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Egypt, UAE are supplying Libya's rogue general Haftar with African mercenaries Open in fullscreen

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Egypt, UAE are supplying Libya's rogue general Haftar with African mercenaries

The UAE, Egypt and Saudi Arabia are seen as key supporters of Haftar [Getty]

Date of publication: 8 July, 2019

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Egypt and UAE have recruited militants from Sudan and other African countries to support Libyan warlord Khalifa Haftar’s forces to capture Tripoli.

Egypt and UAE have recruited militants from Sudan and other African countries to support Libyan warlord Khalifa Haftar’s forces to capture Tripoli, well placed Libyan source told The New Arab.

"There is a supply line that has been opened by our allies in Egypt and UAE across the Egyptian border to support us in our next battle," the source said on Monday, adding that Haftar’s forces is battling Turkey’s presence in Libya.

The "unprecedented" operation is being financed by UAE and Saudi Arabia, key allies for Haftar's self-styled Libyan National Army (LNA), which holds eastern Libya and much of the country's south.

UAE senior officials have reportedly made an agreement with General Mohamed Hamdan Dagalo, deputy chief of the army council and chief of the feared Rapid Support Forces, to supply Haftar’s forces with member of Sudanese militias.

Regional allies Saudi Arabia, the UAE and Egypt came forward as early enthusiastic supporters of the Sudanese military junta when it seized power from former long-standing President Omar al-Bashir in April.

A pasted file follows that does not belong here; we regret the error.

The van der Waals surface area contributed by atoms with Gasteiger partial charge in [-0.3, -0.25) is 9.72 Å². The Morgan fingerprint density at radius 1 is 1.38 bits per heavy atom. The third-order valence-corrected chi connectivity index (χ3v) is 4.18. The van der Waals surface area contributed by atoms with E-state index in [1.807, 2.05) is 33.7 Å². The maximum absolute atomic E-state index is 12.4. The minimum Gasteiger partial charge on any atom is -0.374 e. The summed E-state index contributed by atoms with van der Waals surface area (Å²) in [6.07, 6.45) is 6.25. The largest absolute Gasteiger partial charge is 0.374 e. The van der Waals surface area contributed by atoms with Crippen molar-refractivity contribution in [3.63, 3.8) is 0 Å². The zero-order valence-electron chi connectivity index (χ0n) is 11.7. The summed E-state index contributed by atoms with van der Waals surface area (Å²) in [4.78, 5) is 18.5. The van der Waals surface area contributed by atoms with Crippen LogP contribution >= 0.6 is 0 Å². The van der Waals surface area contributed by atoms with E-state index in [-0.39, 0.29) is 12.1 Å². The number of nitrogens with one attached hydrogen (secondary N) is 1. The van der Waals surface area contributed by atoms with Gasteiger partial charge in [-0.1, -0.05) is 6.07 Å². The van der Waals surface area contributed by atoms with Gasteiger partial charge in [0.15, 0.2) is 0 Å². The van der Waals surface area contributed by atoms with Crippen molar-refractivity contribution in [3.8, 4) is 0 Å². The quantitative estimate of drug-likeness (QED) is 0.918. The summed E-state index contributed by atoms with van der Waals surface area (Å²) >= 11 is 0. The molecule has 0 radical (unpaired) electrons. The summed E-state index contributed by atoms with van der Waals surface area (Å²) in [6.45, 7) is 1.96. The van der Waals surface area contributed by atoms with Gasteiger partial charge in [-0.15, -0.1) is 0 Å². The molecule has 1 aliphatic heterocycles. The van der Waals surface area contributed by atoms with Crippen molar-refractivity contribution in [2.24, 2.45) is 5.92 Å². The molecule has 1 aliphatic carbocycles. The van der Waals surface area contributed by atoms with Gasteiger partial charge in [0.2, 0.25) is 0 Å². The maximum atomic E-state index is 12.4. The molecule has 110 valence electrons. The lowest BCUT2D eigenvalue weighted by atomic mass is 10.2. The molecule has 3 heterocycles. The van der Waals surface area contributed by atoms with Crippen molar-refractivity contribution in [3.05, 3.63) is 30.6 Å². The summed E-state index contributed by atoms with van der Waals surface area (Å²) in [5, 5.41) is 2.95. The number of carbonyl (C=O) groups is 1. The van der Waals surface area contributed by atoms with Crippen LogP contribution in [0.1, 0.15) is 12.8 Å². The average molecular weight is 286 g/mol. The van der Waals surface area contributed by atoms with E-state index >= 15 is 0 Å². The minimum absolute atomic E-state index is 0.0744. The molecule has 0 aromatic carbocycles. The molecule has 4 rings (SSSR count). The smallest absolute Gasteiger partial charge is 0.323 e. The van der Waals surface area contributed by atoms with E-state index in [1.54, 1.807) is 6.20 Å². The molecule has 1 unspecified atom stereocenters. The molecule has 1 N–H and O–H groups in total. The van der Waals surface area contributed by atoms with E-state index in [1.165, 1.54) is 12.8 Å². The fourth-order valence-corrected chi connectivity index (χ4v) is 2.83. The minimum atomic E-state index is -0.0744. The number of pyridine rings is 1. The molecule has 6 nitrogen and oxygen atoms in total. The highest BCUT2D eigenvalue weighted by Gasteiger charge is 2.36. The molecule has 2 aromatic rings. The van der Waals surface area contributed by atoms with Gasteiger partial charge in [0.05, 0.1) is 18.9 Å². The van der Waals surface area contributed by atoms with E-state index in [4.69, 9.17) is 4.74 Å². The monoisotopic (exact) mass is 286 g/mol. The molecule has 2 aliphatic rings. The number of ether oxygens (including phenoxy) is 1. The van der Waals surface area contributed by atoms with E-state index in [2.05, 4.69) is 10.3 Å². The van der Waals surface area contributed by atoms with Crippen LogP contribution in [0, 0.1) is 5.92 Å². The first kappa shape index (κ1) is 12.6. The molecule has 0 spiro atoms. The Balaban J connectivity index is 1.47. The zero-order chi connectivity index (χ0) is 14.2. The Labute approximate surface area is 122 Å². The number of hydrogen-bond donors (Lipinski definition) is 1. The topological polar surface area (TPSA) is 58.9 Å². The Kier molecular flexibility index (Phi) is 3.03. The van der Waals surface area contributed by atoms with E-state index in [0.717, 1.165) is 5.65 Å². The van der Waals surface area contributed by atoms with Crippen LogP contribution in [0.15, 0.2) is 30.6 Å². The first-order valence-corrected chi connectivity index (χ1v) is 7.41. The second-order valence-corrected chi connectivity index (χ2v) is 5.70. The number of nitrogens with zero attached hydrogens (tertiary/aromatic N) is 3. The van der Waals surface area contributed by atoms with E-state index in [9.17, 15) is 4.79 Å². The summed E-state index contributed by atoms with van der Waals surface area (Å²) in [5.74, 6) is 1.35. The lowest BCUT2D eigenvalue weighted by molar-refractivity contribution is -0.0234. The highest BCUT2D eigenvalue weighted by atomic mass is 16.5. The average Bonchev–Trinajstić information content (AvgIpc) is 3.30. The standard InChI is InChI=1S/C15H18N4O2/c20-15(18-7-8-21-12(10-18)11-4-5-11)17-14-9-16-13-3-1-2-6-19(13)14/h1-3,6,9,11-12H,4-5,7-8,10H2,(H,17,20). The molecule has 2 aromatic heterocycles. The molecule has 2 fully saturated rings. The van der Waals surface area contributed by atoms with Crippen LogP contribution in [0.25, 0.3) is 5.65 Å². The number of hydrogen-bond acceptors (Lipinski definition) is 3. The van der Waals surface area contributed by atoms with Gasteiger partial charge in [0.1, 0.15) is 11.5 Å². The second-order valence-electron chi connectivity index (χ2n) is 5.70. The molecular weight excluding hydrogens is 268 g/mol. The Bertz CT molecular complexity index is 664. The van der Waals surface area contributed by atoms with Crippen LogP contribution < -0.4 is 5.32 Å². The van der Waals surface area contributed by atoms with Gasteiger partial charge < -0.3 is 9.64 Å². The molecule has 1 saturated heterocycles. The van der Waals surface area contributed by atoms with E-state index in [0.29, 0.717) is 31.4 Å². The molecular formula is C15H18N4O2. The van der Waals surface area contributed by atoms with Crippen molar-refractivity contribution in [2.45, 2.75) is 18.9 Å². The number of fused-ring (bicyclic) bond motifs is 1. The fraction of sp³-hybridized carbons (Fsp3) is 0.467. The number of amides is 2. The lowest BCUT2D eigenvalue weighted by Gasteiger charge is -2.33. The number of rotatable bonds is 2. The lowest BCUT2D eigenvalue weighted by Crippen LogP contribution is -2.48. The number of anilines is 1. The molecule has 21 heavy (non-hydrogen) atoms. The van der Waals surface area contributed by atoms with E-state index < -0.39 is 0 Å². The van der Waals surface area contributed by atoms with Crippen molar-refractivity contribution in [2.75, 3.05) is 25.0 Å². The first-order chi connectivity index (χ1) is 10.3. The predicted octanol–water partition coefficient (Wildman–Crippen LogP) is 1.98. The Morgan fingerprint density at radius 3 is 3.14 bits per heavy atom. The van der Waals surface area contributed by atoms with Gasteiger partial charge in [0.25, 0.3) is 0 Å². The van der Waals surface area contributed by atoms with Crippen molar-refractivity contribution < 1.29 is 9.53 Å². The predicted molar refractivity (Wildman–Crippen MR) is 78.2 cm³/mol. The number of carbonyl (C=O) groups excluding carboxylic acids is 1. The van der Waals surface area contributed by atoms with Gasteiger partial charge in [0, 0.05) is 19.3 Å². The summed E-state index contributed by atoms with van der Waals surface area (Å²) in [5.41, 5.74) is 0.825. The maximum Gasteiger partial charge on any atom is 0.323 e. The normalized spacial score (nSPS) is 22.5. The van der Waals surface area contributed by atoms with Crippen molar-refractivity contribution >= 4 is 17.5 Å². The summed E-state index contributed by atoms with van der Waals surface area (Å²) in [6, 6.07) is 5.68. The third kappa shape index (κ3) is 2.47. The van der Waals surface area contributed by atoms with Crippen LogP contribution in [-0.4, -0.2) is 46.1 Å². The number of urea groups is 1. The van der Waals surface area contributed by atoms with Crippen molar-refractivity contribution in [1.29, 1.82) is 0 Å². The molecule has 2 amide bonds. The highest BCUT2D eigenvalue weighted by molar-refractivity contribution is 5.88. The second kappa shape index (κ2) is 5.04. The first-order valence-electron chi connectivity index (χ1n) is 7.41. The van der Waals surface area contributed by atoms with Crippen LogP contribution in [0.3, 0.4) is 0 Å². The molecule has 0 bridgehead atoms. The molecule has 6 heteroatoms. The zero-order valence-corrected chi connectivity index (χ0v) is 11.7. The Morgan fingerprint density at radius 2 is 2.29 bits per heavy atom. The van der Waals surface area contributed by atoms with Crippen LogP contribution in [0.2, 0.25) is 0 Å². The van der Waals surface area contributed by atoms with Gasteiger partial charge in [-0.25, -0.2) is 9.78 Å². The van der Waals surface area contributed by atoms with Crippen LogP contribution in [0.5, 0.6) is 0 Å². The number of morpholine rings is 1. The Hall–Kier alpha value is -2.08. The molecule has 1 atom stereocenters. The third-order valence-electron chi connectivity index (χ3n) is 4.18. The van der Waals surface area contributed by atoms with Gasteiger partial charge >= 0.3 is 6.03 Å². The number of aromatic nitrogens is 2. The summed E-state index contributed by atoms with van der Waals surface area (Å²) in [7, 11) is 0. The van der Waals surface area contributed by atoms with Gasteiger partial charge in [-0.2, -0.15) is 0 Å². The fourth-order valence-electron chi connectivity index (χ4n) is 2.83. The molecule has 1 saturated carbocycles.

Sudanese demonstrators have repeatedly accused the three allied nations of attempting to steer the country's uprising in the same direction as Egypt's revolution - that is, securing the long-term rule of the military rather than handing over power to civilians.

Read more: US could end UAE arms sales over weapons transfer to Libya's Haftar

The UAE, Egypt and Saudi Arabia are seen as key supporters of Haftar.

In May, an investigation by Al-Jazeera Arabic TV revealed that cargo planes were found to be dropping off unidentified material at airbases controlled by general Haftar.

This was when Haftar was attempting to capture the Libyan capital Tripoli, which is controlled by the internationally-recognised government of Prime Minister Fayez Sarraj.

Libya has been mired in chaos as multiple militias vied for power after a NATO-backed uprising resulted in dictator Muammar Qaddafi's death in 2011.

Haftar was a retired general who took part in the uprising but in May 2014 he launched his assault to purge the country of Islamists whom he says are "terrorists".

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